As Jake and I drove through the melting snow and muddy slush in the afternoon, we approached an area we intended to start hunting. A mediocre, lone bull was spotted resting out in the middle of a pasture in the snow. The only cover we had was a fence corner, so we hastily parked the truck and snuck down the fence line for a better look. There were, in fact, two mid-sized bulls, 4x4s, or 5x4s or so, but they had spotted us and were up and walking away at probably 400 yards or so. It was not a smart shot for me anyway, so as we watched them depart, Jake spotted three young bulls watching us from the west about 325 yards in the distance. These elk were on a little ridgetop and were aware of our presence but not fully alarmed. As we watched the three bulls through our binoculars, we got glimpses of more elk, or rather parts of elk, over the rise behind and below these three bulls. Jake occasionally spotted the rack of a good bull, but its body was hidden from view.
The three raghorns eventually walked off the knoll and more or less followed the two bulls we had spotted at first out across the open pasture. We had ranged the knoll at 318 yards, and should the good bull eventually step up and present a standing shot, we felt very good about our chances. I was shooting a Weatherby Mark V .300 Weatherby Magnum built at the company’s custom shop with a beautiful dull wood finish. My load contained a Barnes 165-Grain TTX. I have used Barnes Triple-Shocks in numerous loads for antelope and whitetail, finding that they worked amazingly well. I had sighted-in the rifle to shoot 2.5 to 3 inches high at 100 yards, so with that load I would be nearly dead-on at 300 yards. I was using the long bipod and had a good rest, so the shot was very possible if I did my part.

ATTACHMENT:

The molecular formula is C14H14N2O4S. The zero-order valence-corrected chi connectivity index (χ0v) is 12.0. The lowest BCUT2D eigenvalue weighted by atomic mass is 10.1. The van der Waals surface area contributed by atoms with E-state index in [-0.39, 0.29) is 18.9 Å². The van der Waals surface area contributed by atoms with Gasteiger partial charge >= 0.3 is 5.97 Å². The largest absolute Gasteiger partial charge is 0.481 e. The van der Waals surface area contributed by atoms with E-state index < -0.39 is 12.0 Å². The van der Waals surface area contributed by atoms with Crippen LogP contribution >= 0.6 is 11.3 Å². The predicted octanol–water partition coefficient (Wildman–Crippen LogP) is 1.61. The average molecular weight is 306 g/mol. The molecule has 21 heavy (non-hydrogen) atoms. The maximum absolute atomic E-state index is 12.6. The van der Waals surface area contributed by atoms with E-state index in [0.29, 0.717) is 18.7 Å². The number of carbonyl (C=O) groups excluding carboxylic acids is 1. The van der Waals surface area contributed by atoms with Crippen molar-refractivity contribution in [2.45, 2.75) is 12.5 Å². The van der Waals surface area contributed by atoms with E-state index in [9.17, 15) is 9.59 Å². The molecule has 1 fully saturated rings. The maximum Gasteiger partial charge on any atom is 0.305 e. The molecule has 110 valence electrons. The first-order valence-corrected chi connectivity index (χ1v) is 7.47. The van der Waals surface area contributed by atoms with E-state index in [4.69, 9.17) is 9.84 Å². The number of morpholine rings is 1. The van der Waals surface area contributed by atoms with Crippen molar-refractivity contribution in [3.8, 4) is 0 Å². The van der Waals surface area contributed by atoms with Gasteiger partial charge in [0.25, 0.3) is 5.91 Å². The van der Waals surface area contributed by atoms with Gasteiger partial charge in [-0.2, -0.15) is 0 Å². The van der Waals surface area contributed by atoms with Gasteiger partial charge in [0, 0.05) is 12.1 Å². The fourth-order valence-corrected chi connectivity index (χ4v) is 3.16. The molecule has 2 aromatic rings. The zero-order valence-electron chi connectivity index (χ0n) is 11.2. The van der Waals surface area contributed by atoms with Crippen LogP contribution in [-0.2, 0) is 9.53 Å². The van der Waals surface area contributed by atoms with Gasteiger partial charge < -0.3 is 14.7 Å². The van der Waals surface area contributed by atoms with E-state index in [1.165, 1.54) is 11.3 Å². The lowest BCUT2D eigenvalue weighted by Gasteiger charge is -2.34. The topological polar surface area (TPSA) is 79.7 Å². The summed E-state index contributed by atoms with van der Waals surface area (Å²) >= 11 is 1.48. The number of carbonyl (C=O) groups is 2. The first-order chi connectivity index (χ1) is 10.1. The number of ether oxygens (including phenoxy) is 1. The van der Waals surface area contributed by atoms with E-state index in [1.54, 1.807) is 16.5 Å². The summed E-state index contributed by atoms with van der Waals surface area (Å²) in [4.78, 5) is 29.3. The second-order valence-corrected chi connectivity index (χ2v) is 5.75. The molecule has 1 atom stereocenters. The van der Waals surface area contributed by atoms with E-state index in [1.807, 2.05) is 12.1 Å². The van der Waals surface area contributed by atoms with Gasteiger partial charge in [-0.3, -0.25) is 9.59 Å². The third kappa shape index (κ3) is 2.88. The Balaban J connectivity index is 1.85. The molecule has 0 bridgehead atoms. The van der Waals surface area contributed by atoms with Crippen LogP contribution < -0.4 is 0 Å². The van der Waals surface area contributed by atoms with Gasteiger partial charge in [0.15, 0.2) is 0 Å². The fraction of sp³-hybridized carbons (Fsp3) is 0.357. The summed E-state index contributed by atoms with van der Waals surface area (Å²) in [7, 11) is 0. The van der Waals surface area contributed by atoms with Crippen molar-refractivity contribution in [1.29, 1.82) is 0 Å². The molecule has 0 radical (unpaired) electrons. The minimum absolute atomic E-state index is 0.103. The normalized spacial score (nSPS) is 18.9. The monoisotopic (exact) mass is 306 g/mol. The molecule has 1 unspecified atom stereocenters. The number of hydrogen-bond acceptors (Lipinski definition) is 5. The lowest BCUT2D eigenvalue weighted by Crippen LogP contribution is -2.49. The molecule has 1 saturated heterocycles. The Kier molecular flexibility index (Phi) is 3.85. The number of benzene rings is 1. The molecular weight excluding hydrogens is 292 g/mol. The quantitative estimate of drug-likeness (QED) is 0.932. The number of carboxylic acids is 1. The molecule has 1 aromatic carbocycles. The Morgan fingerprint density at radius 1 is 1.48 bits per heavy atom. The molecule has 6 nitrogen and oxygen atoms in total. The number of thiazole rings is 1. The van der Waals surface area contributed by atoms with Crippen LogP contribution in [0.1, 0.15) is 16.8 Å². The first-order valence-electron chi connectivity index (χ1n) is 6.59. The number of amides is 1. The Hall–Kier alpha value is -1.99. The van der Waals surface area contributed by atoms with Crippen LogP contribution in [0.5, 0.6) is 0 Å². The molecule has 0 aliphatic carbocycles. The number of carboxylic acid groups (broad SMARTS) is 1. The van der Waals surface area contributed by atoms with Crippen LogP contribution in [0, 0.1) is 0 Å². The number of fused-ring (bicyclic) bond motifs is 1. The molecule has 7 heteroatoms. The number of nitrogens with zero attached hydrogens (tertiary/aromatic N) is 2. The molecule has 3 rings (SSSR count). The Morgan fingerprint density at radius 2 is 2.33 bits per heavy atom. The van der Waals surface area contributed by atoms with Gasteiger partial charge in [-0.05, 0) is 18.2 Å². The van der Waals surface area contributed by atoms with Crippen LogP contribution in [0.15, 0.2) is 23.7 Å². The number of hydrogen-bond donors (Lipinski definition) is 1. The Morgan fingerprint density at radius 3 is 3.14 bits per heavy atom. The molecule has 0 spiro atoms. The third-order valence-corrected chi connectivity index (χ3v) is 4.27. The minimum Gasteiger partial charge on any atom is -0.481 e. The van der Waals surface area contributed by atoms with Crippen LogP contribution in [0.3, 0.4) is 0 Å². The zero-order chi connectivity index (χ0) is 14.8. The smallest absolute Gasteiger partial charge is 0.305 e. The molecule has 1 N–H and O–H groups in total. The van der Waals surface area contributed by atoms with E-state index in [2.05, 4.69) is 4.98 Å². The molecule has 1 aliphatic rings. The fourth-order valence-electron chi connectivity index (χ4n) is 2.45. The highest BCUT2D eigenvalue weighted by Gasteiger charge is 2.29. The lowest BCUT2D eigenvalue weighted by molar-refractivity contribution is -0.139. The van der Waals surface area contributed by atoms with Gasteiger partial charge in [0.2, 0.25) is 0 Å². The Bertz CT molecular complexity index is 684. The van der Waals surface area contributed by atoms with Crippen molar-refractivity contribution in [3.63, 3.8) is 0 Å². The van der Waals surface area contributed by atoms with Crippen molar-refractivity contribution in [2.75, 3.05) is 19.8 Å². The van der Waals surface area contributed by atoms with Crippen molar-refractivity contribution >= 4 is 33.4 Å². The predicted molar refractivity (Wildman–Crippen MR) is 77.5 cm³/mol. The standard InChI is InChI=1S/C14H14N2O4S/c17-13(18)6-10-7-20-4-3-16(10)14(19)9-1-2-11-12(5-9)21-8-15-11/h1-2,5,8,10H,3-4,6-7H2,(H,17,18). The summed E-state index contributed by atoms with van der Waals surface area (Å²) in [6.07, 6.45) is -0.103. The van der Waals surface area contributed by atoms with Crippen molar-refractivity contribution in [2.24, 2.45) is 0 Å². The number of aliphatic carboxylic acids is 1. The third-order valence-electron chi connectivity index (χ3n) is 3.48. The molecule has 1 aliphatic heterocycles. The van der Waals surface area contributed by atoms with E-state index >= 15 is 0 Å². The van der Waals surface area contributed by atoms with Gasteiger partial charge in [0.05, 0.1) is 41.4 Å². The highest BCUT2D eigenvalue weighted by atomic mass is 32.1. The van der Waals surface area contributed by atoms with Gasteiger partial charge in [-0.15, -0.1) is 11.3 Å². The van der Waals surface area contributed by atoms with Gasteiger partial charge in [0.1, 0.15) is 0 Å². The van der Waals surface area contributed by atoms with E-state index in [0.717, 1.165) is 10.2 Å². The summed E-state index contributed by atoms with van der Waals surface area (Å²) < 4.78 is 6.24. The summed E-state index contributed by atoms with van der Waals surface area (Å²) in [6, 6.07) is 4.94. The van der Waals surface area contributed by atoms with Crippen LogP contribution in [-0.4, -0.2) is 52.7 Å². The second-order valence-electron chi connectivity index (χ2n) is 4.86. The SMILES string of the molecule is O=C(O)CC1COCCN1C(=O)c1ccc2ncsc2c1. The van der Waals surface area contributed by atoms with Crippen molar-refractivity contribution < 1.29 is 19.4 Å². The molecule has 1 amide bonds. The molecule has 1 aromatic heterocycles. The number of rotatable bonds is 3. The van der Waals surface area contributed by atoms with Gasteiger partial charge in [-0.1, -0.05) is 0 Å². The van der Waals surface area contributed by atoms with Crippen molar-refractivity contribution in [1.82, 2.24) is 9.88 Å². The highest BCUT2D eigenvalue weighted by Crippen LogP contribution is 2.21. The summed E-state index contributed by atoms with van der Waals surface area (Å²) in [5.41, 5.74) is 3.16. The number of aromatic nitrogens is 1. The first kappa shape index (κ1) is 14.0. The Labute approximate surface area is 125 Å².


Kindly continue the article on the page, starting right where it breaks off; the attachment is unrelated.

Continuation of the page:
The rest of the herd did not appear alarmed, and occasionally we had glimpses of the back of a feeding elk, or a spike’s head, but not much more. For all we knew they could have fed out of our sight, but our best play was to sit still and let them make the next move. Had we tried to reposition for a better view, we would have been totally exposed, and one elk glancing up would have blown our chances. Jake and I took turns glassing the knoll over the next 2½ hours, and there were many times when we assumed they had gone off unseen. Then one of us would catch a glimpse of part of a feeding elk to renew our hopes.